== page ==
I must concede: Sometimes I worry Canonical is trying to do too much too soon with Ubuntu. From mobile devices all the way to enterprise servers and cloud computing, founder Mark Shuttleworth has big aspirations for Ubuntu. There are times when I think Canonical is stretched too thin on multiple fronts. But just when I get really worried, the company makes a major move that impresses me. A case in point: Open source expert Matt Asay has joined Canonical as chief operating officer. It's a big move for Canonical, Ubuntu and Asay. Here's why.

Asay arrives at a critical time in Canonical's history. The company is transitioning the CEO role from Mark Shuttleworth to Jane Silber. A major product launch (Ubuntu 10.04 Lucid Lynx) seek to push Canonical much deeper in the business market, from mobile devices to cloud computing. And Canonical continues to launch and build new new services like Landesk Landscape and Ubuntu One.

So why do I worry? When I speak with Canonical insiders, I sometimes sense the enormity of the challenges they're facing. Different product groups are working toward different goals. Somebody has to coordinate all those efforts. That's where Silber and Asay enter the picture.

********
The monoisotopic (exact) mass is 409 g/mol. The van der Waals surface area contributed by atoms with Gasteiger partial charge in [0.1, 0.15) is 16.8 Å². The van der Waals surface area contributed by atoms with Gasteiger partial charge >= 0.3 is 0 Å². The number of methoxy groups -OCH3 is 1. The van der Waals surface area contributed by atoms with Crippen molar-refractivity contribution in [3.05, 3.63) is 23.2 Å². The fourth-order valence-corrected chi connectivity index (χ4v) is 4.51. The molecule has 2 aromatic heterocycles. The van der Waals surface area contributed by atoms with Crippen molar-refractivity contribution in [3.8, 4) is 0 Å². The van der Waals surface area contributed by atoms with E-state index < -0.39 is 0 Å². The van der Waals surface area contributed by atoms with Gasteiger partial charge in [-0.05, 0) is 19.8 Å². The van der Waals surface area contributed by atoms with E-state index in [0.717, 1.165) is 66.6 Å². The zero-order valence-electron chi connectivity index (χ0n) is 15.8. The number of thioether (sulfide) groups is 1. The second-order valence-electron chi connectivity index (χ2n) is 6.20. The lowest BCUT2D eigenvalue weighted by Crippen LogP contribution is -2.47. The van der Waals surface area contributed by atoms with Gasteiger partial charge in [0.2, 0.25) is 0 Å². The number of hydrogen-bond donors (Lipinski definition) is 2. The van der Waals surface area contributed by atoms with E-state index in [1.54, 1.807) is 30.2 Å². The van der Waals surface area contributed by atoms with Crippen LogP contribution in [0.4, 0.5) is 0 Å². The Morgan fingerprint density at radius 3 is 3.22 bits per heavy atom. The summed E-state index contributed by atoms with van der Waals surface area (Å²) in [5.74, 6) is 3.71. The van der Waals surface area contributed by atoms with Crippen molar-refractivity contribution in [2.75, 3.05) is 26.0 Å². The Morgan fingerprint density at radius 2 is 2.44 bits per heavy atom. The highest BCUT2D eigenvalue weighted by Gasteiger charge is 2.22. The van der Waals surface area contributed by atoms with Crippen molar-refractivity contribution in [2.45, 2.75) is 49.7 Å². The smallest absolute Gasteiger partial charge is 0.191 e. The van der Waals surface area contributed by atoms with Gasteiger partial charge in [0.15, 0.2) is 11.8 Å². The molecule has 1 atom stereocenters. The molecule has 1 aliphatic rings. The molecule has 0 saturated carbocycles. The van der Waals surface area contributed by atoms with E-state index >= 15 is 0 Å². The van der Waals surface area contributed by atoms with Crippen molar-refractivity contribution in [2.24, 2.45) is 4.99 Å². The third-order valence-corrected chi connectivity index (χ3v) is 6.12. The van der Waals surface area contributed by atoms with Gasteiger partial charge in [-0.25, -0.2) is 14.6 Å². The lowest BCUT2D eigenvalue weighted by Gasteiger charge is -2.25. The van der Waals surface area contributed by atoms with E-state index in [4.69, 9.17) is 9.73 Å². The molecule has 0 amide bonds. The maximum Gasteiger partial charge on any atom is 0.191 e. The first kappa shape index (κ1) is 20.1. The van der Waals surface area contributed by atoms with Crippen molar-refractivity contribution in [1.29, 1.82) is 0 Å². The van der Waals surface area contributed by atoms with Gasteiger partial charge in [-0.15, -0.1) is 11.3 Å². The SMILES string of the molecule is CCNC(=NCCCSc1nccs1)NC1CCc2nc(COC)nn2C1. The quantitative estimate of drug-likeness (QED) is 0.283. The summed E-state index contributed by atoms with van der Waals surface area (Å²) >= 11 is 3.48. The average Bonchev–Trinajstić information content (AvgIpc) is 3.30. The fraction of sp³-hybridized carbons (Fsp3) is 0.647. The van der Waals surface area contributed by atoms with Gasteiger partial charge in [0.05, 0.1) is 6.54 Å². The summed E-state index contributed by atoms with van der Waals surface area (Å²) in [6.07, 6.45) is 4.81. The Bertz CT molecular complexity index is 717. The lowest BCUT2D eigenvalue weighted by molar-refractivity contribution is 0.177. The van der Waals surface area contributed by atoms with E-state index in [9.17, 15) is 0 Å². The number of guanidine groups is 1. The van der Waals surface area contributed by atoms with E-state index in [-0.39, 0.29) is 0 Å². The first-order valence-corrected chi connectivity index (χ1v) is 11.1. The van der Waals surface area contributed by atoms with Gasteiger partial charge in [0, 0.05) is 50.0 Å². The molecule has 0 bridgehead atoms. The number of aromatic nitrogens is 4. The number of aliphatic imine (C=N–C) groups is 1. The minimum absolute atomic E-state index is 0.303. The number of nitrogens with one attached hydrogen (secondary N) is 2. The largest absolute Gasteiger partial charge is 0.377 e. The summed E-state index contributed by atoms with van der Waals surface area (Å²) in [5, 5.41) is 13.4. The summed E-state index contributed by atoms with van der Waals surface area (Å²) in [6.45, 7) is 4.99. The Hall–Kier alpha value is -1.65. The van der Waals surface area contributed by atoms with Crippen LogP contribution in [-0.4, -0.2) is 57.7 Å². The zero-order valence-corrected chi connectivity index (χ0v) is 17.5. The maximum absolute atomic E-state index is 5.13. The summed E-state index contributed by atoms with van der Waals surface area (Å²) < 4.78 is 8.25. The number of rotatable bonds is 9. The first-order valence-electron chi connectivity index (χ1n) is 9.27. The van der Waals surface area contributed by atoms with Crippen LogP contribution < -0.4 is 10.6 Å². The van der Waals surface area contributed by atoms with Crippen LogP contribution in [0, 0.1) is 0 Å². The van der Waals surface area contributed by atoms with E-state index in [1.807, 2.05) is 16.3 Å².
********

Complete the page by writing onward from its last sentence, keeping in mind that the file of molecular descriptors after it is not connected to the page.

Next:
Asay's track record at Alfresco and Novell on open source business matters is strong. He understands how to monetize open source without alienating a community -- a difficult balancing act for many commercial open source efforts.

And full disclosure: I've met Asay a few times. And I've linked to his blog, The Open Road, over and over again because of his business insights.

Asay explains his move to Canonical in his own blog. And Canonical says Asay will be:
"Responsible for aligning strategic goals and operational activities, the optimization of day-to-day operations, and leadership of Canonical marketing and back-office functions.

Most recently VP, Business Development for Alfresco, Asay has been involved with open source since 1998, and is one of the industry's leading open source business strategists."
As I've pointed out multiple times, Canonical has grand ambitions in multiple software markets. The company needs an expanded executive team to potentially meet those lofty goals. Asay arrives just in time.